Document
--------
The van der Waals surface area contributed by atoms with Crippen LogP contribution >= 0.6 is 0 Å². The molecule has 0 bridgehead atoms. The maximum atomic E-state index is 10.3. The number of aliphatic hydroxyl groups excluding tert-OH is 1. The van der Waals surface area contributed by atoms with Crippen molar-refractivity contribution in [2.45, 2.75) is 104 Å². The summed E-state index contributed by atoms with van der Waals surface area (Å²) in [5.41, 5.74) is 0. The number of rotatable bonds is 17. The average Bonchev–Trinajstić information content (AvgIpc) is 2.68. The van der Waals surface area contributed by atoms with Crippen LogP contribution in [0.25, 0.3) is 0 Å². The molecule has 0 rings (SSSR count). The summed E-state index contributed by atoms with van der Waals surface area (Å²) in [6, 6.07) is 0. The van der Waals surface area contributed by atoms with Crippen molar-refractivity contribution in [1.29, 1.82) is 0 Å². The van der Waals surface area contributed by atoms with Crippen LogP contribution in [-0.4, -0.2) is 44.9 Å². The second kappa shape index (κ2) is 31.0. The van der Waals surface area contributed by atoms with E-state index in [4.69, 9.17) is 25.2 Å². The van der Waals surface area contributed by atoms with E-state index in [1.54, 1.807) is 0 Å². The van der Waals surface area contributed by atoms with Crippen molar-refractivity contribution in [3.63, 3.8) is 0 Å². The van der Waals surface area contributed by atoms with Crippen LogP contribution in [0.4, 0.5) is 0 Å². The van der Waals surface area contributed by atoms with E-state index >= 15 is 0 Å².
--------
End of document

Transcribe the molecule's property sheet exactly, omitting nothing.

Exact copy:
The van der Waals surface area contributed by atoms with Crippen LogP contribution >= 0.6 is 0 Å². The molecule has 0 bridgehead atoms. The maximum atomic E-state index is 10.3. The number of aliphatic hydroxyl groups excluding tert-OH is 1. The van der Waals surface area contributed by atoms with Crippen molar-refractivity contribution in [2.45, 2.75) is 104 Å². The summed E-state index contributed by atoms with van der Waals surface area (Å²) in [5.41, 5.74) is 0. The number of rotatable bonds is 17. The average Bonchev–Trinajstić information content (AvgIpc) is 2.68. The van der Waals surface area contributed by atoms with Crippen LogP contribution in [0.25, 0.3) is 0 Å². The molecule has 0 rings (SSSR count). The summed E-state index contributed by atoms with van der Waals surface area (Å²) in [6, 6.07) is 0. The van der Waals surface area contributed by atoms with Crippen molar-refractivity contribution in [1.29, 1.82) is 0 Å². The van der Waals surface area contributed by atoms with Crippen LogP contribution in [-0.4, -0.2) is 44.9 Å². The second kappa shape index (κ2) is 31.0. The van der Waals surface area contributed by atoms with E-state index in [4.69, 9.17) is 25.2 Å². The van der Waals surface area contributed by atoms with E-state index in [1.54, 1.807) is 0 Å². The van der Waals surface area contributed by atoms with Crippen molar-refractivity contribution in [3.63, 3.8) is 0 Å². The van der Waals surface area contributed by atoms with Crippen LogP contribution in [0.4, 0.5) is 0 Å². The van der Waals surface area contributed by atoms with E-state index >= 15 is 0 Å².